On Sunday I finally made it out to the countryside. Andy, Marcel and I took a walk out to the Chele Anka waterfalls, just south of Mekelle. The directions we had were slightly vague… turn left out of the house, keep walking straight on for about 7km, then you’ll come to the village of Debre, at the village find a guide (one of the local kids) and they’ll take you the rest of the way (for a bit of money obviously).
However vague these directions seemed, they did work well for us, it’s only a short walk from our house to the edge of town, and the track to the village was easy to find and follow – it was quite amazing how quickly we felt like we were actually in the countryside (rather than just the outskits of town). Once up out of town the route was very flat, through fields of tef (the staple grain here, that’s used for injera). A guy with his donkey walking the same way insisted on carrying my water for me, and to every other Ethiopian he saw said something along the lines that he’d got some ferengis. All seemed to find his comments very funny, so I’d probably missed the actual joke!
Once at the village we attracted quite a few kids, who all wanted to show us the way, though none actually said up front that they’d want money to be guides. Our water carrier was still with us and he passed the bottle to two of the kids, which we took to be an indication that they were going to be our guides for the rest of the day.
Both of our guides were called Hargos, aged about 10 (Hargos 1) and 8 (Hargos 2), but only Hargos 1 spoke much/any English. Despite already having guides several others tied to tag along – presmably in the hope of getting some money, but we did make it very clear that we only needed (and would only pay for) the 2 Hargoses.
They took us through to the edge of the village, which consisted of small stone houses – some with the traditional thatch, others with new tin roofs. Then we arrived at steep gorge, with the waterfall and church in the distance, and started the descent to the bottom. It’s around 200m deep and very steep, some stone terracing to stop it all collapsing but not really any path to speak of. At the bottom we could see how much greener it was due to the river passing through and the crops being planted down there.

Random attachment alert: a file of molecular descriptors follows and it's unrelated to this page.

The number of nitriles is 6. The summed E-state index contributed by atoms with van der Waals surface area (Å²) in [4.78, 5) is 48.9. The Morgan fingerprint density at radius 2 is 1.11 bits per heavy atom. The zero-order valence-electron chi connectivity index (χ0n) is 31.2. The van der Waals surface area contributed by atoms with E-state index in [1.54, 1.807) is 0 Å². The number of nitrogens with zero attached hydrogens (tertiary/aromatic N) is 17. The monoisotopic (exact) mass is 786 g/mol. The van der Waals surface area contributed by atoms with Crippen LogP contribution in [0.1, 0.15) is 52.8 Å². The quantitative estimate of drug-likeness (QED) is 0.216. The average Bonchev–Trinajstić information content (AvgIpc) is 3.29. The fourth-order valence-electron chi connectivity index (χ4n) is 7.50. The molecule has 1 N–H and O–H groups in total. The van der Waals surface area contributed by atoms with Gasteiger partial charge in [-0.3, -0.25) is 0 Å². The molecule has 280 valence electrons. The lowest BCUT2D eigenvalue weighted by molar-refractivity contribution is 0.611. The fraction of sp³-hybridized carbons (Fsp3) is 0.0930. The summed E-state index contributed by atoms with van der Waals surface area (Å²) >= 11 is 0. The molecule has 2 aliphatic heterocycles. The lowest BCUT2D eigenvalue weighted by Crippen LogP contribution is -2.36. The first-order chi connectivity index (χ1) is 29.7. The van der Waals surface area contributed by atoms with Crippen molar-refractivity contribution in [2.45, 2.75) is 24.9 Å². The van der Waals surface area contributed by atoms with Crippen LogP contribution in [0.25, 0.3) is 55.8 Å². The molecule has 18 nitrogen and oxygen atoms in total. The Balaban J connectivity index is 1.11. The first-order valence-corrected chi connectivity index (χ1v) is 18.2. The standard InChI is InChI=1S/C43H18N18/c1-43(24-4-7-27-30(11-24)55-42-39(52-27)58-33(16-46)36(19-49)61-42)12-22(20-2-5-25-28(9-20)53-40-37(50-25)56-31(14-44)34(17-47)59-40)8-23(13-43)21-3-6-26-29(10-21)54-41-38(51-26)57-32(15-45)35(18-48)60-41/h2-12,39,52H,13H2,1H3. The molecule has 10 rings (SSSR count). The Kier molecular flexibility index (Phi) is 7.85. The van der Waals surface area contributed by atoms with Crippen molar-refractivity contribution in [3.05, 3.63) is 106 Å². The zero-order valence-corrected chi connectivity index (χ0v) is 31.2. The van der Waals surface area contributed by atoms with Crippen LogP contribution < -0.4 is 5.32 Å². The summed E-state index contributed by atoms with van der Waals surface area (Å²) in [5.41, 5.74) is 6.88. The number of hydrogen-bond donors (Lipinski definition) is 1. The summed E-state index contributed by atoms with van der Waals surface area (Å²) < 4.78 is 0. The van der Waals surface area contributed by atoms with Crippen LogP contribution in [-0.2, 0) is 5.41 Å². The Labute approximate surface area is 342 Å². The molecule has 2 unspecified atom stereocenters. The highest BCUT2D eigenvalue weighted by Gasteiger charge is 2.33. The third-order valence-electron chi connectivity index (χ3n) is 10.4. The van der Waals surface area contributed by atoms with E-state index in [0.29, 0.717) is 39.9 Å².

Basically we scrambled down the gorge then walked along to the river to the pools at the bottom of the waterfall. The waterfall is about 100m with plenty of water, especially considering there’s been no rain here for at least a month. next to the falls at the top is an impressive stone church. Lots of locals were out having a swim. Whilst having our picnic, loads of other (teenage) kids joined us, who we suspect were also attempting to be our guides even though we’d already arrived.
After some lunch we started to make our way back, then, just before we started to climb back up through the gorge, some of the older kids started to hassle us for money. Essentially they were saying that the Hargoses were too young and wouldn’t be able to protect us properly. All that we could see that we actually needed protection from was the older kids themselves (we’d previously heard that sometimes kids will throw rocks at the tourists). In the end we gave up trying to argue with them, having explained that they hadn’t actually done anything and we already had guides, and started to make our own way back up. The Hargoses seemed a little intimidated by the older kids and so caught up with us a little later on as we were about halfway back up.
Back at the top we were escorted back to the track back home, where we paid each Hargos 10 birr each (about 1 USD), even though they then went on to demand more – something along the lines of wear and tear on their shoes. 10 birr is a very good rate, given that it’s near the average daily wage for an adult and they’d only been with us for a couple of hours.
It was great to get out of the city for a while and see a bit of the countryside, though slightly spoiled by the hassle and demands for money – but I guess that’s what comes with being a foreigner out here!